In the moment where the two coincide, this is where both leadership and innovation evolve. Not necessarily together, but one or the other, or both. This is also where the pain point for many is highest – especially when there are a FEW beliefs being challenged and there is a LOT of unknowns that need to be known.
This is the first of a series of articles that will be focusing on some concepts that many believe are not necessary – and what happens when belief refuses to change and the unknowns start building enough weight that a project takes too long to complete, and the budget increases dramatically. And how an incomplete or poorly executed needs assessment on the front end of a project can be the death of the project before it even starts…
More articles by Garrett O'Brien...
- Cloud is Dominating Corporate Mergers and Acquisitions - 22-May-2013
- Fearful Leadership Can Become Courageous Leadership - 22-May-2013
- Josh Bersin Speaks of “Glocalization” for HR: Fad or Direction? - 13-May-2013
- Why Multi-Tasking and Being Plugged-In All the Time Isn't - 9-May-2013
- Have You Adopted Your Job Search to the New Ways of Recruiting? - 6-May-2013
- Why the Impact of PPACA on Your Business Is So Huge - 4-May-2013
- Employee Satisfaction: The Key to Successful Business? - 23-April-2013
- Boston - 15-April-2013
- Mobile ESS? Mobile MSS? Why the Wait? - 12-April-2013
- Forrester Research : Are You Prepared for the Mobile Mind Shift? - 26-March-2013
To leave comments, you will need to sign in or register with facebook. To have your comments posted to your own facebook wall, be sure to click the 'Post to Profile' box. To minimize spam, all comments require admin approval before they will be displayed.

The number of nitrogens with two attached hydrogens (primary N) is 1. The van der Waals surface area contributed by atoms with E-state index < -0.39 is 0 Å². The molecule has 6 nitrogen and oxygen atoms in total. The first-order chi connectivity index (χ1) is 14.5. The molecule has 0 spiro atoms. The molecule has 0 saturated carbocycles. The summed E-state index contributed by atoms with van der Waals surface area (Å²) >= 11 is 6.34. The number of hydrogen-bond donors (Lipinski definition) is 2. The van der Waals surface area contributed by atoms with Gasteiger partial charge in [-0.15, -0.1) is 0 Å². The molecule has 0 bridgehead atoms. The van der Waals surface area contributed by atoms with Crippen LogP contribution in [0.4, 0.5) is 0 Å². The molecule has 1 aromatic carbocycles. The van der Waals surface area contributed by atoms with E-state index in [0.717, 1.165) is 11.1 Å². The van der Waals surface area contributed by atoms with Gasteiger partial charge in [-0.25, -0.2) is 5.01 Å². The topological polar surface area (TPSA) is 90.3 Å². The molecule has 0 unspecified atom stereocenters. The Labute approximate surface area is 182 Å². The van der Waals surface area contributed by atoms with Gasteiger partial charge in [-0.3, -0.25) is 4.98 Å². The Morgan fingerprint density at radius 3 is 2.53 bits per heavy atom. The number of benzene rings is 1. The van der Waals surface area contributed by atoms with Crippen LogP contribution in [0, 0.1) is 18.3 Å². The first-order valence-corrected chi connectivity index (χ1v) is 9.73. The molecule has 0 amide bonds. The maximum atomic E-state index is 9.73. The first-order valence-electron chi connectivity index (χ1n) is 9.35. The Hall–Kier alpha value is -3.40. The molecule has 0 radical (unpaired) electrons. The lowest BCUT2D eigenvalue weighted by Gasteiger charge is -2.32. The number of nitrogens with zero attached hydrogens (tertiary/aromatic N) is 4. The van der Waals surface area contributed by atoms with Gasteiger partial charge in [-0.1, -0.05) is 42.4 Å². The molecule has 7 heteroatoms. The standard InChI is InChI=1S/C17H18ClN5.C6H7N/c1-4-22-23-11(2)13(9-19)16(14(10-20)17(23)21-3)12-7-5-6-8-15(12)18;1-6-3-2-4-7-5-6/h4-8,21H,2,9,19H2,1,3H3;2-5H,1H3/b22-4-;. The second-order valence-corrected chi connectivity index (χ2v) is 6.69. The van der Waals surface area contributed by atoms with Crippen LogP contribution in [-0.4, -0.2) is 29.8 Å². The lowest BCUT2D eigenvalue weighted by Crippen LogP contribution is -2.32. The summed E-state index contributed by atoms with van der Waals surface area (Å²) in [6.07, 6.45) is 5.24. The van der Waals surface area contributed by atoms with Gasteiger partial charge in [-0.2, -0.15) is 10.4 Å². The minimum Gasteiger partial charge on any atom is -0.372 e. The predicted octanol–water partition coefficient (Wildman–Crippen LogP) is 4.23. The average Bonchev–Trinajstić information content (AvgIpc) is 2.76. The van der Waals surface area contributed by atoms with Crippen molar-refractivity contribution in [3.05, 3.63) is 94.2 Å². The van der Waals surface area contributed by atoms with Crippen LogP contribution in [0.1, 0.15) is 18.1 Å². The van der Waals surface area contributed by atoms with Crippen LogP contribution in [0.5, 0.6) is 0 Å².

Benefits for Registering with The HRIS World
Using our registration option will allow you to receive our latest articles via email (you can opt out at any time) -- either allposts or posts for specific blogs.
|5 Common Hiring Mistakes
Read more about these mistakes, and how to avoid them in this whitepaper.
Podcasts - all articles
Kindle - all blogs
RSS feeds - by blog
Some More Information for You...
For the latest video briefs, check out any of our 50+ playlists on our YouTube channel...ADP : Brasil IT : Brasil IT-BPO : Ceridian : Cloud Computing : Epicor : HR Tech Europe : HR Technology Conference: IHRIM : Insight UK : Intel : Kenexa : Kronos : Mobile News : OpenText : Oracle : PeopleSoft : SAGE : SAP : SHRM : Success Magazine : Taleo : TechnoFunc : TowersWatson
You will also find our Microsoft and Microsoft Office 2010 YouTube video playlists helpful with your learning...Microsoft : Microsoft Office : 365 : Access : Excel : Lync : OneNote : Outlook : PowerPoint : Web Apps : Word : Microsoft Windows phone : Publisher : Project : SharePoint Workspace : Visio
AND NOW - Previews to Microsoft Office 2013 and Microsoft Office 2013 Applications!!!Microsoft : Microsoft Office : Access : Excel : OneNote : Outlook : PowerPoint : Web Apps : Word : Microsoft Windows phone : Publisher : Project : SharePoint : Visio